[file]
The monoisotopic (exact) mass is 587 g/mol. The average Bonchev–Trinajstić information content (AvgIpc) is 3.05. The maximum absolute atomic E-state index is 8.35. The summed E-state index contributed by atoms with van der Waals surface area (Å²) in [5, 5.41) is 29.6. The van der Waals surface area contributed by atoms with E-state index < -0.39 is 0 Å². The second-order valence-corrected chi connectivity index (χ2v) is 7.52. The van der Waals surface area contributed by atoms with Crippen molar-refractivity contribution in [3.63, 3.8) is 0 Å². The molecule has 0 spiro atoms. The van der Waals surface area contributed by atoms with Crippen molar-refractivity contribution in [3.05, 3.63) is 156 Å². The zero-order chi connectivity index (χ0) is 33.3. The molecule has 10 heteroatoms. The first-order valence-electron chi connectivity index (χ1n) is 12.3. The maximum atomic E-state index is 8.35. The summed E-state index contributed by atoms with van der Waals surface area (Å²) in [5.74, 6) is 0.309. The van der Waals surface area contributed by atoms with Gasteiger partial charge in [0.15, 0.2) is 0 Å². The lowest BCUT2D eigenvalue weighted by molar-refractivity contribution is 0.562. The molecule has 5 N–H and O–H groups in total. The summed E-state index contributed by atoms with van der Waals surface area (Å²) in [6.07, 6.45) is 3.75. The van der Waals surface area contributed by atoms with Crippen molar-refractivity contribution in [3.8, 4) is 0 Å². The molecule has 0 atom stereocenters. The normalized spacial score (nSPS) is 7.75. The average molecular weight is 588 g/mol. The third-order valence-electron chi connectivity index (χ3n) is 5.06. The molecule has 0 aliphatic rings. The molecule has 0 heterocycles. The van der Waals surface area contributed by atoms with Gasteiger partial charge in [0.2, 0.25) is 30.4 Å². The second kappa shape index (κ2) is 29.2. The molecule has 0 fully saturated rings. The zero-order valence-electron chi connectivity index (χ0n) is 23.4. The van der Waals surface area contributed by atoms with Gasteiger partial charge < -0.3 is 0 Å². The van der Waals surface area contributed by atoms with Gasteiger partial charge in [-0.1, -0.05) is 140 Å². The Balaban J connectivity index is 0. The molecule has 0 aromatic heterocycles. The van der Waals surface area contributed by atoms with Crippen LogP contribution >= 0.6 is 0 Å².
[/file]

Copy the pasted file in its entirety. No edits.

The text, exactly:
The monoisotopic (exact) mass is 587 g/mol. The average Bonchev–Trinajstić information content (AvgIpc) is 3.05. The maximum absolute atomic E-state index is 8.35. The summed E-state index contributed by atoms with van der Waals surface area (Å²) in [5, 5.41) is 29.6. The van der Waals surface area contributed by atoms with E-state index < -0.39 is 0 Å². The second-order valence-corrected chi connectivity index (χ2v) is 7.52. The van der Waals surface area contributed by atoms with Crippen molar-refractivity contribution in [3.63, 3.8) is 0 Å². The molecule has 0 spiro atoms. The van der Waals surface area contributed by atoms with Crippen molar-refractivity contribution in [3.05, 3.63) is 156 Å². The zero-order chi connectivity index (χ0) is 33.3. The molecule has 10 heteroatoms. The first-order valence-electron chi connectivity index (χ1n) is 12.3. The maximum atomic E-state index is 8.35. The summed E-state index contributed by atoms with van der Waals surface area (Å²) in [5.74, 6) is 0.309. The van der Waals surface area contributed by atoms with Gasteiger partial charge in [0.15, 0.2) is 0 Å². The lowest BCUT2D eigenvalue weighted by molar-refractivity contribution is 0.562. The molecule has 5 N–H and O–H groups in total. The summed E-state index contributed by atoms with van der Waals surface area (Å²) in [6.07, 6.45) is 3.75. The van der Waals surface area contributed by atoms with Crippen molar-refractivity contribution in [3.8, 4) is 0 Å². The molecule has 0 atom stereocenters. The normalized spacial score (nSPS) is 7.75. The average molecular weight is 588 g/mol. The third-order valence-electron chi connectivity index (χ3n) is 5.06. The molecule has 0 aliphatic rings. The molecule has 0 heterocycles. The van der Waals surface area contributed by atoms with Gasteiger partial charge in [0.2, 0.25) is 30.4 Å². The second kappa shape index (κ2) is 29.2. The molecule has 0 fully saturated rings. The zero-order valence-electron chi connectivity index (χ0n) is 23.4. The van der Waals surface area contributed by atoms with Gasteiger partial charge < -0.3 is 0 Å². The van der Waals surface area contributed by atoms with Gasteiger partial charge in [-0.1, -0.05) is 140 Å². The Balaban J connectivity index is 0. The molecule has 0 aromatic heterocycles. The van der Waals surface area contributed by atoms with Crippen LogP contribution >= 0.6 is 0 Å².